By Luis Suárez
The same fears I faced in 2006 are the same fears I and many other undocumented immigrants feel to this day. On May 1, 2006, the U.S. saw a series of protests against proposed legislation known as H.R. 4437 that would classify undocumented individuals as felons and sought to finally urge this nation to pass comprehensive immigration reform. May 1, internationally recognized as “May Day,” has since become an annual reminder of the progress to be made for all workers’ rights in the U.S.: citizens and undocumented folks alike.
Today, we find ourselves again ready to march on May Day for the same rights we marched for twelve years ago. Our undocumented community is living in a political environment that seeks to criminalize and separate families, and make a clear statement that the United States no longer welcomes immigrants of color. Many of us have received the hateful message loud and clear. Have you? There was the termination of Deferred Action for Childhood Arrivals (DACA), termination of Temporary Protective Status (TPS) for several countries, Muslim and transgender military ban, the attacks are endless. Like many other undocumented folks in the U.S. and individuals that were personally attacked, we had to come out and share our stories to show that we are human. We had to put a face to the policies that were being implemented and terminated. For me, “coming out” as undocumented was easy, it was a common topic in the Latino neighborhood I grew up in. But then I had to come out again: as queer. This identity ended many friendships and pushed me out of my parents’ home. Today, no matter the political climate or attack’s in my fellow immigrant communities, I stand empowered and fearless as “undocuqueer.” Many of my fellow undocumented folks who live in their truth are resisting and standing together in solidarity every step of the way.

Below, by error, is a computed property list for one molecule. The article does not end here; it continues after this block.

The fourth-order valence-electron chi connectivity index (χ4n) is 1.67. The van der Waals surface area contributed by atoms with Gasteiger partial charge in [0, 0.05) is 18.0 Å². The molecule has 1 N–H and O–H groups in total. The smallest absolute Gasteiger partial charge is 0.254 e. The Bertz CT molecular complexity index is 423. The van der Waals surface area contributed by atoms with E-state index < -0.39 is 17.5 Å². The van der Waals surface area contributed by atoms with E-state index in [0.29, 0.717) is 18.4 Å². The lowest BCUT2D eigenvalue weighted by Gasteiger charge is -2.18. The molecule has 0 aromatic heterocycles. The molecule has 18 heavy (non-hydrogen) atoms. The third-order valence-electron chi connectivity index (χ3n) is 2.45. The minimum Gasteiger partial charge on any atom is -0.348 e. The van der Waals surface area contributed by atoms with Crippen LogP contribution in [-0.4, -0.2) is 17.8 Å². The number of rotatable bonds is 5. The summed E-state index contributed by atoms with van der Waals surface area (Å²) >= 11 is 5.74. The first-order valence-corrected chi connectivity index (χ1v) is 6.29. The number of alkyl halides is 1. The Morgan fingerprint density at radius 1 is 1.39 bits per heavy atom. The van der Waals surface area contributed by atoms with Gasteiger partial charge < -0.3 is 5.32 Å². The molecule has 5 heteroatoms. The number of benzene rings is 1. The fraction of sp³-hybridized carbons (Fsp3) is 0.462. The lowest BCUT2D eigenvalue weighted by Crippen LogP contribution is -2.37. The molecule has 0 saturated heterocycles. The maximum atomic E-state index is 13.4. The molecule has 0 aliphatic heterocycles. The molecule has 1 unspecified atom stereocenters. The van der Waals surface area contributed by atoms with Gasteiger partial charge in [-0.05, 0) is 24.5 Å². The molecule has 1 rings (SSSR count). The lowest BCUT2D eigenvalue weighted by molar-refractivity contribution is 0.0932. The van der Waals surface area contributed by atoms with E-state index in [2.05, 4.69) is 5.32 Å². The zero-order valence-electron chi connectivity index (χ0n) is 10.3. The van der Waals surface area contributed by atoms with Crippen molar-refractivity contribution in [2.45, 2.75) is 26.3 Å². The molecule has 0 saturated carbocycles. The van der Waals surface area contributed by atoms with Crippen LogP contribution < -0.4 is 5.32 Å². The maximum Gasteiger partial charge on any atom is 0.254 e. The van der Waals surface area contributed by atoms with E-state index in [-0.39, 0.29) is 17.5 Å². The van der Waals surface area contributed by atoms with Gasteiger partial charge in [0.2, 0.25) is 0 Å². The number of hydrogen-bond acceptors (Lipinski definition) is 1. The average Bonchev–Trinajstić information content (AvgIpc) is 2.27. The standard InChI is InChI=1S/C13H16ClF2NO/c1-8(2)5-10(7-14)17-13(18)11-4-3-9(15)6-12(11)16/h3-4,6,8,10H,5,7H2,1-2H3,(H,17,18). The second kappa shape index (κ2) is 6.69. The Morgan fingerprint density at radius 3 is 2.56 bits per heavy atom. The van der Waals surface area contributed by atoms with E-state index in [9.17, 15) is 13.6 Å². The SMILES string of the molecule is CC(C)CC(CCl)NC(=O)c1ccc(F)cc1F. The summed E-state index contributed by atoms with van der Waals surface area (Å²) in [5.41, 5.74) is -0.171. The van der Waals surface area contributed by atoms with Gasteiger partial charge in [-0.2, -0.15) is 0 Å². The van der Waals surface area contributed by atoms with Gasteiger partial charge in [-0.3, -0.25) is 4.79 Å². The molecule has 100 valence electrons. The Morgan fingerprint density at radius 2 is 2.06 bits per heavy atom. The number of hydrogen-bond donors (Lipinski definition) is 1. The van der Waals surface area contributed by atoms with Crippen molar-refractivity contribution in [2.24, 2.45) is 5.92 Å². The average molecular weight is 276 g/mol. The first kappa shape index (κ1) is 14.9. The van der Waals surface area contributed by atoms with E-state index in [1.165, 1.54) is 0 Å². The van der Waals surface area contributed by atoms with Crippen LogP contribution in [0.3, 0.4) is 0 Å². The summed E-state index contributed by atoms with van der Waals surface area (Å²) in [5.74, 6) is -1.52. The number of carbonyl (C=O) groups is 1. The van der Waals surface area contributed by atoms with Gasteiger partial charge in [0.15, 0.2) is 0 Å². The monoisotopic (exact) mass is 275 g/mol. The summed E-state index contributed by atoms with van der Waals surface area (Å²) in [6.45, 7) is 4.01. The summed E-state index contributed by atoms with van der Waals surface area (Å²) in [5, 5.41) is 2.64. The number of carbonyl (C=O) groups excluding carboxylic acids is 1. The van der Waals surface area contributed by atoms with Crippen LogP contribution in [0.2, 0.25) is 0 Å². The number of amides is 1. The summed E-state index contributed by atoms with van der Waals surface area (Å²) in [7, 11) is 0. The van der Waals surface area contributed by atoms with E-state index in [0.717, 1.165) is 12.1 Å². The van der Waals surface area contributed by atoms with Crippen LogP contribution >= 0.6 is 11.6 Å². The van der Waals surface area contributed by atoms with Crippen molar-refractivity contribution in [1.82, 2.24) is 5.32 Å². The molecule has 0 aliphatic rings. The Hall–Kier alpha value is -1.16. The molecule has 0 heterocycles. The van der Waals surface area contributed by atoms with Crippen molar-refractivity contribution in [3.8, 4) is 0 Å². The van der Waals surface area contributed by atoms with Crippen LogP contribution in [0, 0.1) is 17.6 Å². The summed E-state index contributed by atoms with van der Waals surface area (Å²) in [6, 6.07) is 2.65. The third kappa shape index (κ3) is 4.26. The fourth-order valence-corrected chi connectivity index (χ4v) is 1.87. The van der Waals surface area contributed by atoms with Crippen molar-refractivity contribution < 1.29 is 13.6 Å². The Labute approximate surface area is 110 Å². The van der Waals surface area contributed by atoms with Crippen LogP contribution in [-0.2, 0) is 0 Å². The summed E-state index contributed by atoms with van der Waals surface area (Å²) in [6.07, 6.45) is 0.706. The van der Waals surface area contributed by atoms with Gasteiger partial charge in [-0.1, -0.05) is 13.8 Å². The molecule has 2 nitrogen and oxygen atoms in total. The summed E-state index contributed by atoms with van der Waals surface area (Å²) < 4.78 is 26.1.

On May Day, you can find many of us marching for the right to live in peace and thrive: as queer, Muslim, Black, Asian, Pacific Islander, or any other identity we claim. For those who do not have the privilege to be out as undocumented or queer, know that the everyday existence of people like you and I is a sign of protest. You wake up every day, go to work, and find fulfillment in a country that has scapegoated its legislative inaction onto you; that is protest. Your being as an LGBTQ person or ally who loves others based on their soul in a country slowly shifting from outdated heteronormativity; that is protest.
You can celebrate May Day in the way you chose. For many, it will be marching in the streets to voice our demands, but many others will celebrate May Day simply by living. How will you celebrate?